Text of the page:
The US story of billionaires having their own businesses is also true of Australia. Here, nine of the top 10 richest people has sourced most of their wealth from owning businesses.

Top 10 richest Australians

Source: Forbes, Firstlinks

Billionaire entrepreneurs are rightly lauded for starting and growing their businesses. Yet for every one entrepreneur that makes it big, there are thousands that fail. The media highlights the successes, though the failures are largely hidden from the public eye.

The US has better statistics than Australia on small business failure rates, and the Bureau of Labor Statistics there suggests that of the small businesses started in 2013, only one third survived thorough to 2023.

In Australia, the ABS says that 23% of businesses fail within their first year, and 48% don’t make it to the fourth anniversary.

That means becoming wealthy through starting a business comes with large risks along with large potential rewards. It shouldn’t surprise that wealthy entrepreneurs can come with big egos, given the confidence and resilience required to get a business off the ground.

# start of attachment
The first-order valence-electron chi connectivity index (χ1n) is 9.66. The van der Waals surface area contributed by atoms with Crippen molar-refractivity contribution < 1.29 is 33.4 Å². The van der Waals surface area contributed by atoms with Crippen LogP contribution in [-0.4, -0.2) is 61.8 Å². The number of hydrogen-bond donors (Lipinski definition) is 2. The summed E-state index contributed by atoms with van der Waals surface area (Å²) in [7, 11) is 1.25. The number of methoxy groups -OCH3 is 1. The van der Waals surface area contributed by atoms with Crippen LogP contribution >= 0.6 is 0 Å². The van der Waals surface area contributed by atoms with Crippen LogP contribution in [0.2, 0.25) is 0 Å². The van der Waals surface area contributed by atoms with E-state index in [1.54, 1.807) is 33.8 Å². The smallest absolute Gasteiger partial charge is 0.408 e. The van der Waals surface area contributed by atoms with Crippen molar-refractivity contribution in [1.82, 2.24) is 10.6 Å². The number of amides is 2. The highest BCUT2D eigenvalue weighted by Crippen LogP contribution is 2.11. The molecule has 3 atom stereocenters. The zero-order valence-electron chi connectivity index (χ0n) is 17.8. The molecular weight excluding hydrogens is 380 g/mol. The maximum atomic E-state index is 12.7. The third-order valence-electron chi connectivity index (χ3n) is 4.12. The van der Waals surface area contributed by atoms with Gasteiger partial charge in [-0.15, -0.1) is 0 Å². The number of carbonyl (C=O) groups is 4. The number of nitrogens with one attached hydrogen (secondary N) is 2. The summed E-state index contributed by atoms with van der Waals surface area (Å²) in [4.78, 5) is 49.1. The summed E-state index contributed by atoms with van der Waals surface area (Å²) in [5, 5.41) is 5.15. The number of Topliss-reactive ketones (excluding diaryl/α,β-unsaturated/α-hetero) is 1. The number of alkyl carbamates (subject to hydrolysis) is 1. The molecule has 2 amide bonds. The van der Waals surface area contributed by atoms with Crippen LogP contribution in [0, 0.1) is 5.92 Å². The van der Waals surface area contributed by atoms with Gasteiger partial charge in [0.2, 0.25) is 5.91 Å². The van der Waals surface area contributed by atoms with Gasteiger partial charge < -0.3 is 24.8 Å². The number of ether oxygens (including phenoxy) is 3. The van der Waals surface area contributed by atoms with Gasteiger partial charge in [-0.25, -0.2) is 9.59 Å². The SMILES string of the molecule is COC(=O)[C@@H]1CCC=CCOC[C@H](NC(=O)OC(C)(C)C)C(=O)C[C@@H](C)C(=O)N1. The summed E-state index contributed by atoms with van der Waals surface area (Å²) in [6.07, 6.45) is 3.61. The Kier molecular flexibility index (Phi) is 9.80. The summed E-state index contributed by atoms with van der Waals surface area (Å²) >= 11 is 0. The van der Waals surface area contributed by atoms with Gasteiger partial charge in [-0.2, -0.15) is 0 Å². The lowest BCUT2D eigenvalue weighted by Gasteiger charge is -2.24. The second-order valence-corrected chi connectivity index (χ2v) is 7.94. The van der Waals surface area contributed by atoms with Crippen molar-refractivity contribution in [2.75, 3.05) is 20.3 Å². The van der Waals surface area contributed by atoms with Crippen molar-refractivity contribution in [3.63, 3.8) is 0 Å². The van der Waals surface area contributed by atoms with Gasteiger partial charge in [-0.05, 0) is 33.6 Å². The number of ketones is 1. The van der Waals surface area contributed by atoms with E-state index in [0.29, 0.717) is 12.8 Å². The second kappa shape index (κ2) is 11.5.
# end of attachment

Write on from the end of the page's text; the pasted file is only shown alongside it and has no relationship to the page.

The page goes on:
4. Luck

Luck can be a source of wealth. We’ve all heard of the lottery winners taking home tens of millions of dollars. The problem is that the odds of being a winner are incredibly small.

Here are the chances of winning from various gambling activities in Victoria.


Source: Victorian Government

Luck can come in other ways, though. I agree with Nassim Taleb who suggests that luck plays a huge, often unacknowledged role, in success and wealth:

“Hard work will get you a professorship or a BMW. You need both work and luck for a Booker, a Nobel or a private jet.”

Malcolm Gladwell, in his book Outliers, details the role that luck played in the rise of Bill Gates and Microsoft. Gates was born and raised in Seattle to wealthy parents, who sent him to a private high school, which happened to be the only one in America with a computer terminal in 1969. The University of Washington happened to be across the road from his high school, and it had an even more sophisticated computer. At the university, he met Paul Allen, who went on to become his business partner. Later, his mother’s social connection with IBM’s chairman helped him to gain a contract from the then-leading PC company that was crucial for establishing his software empire.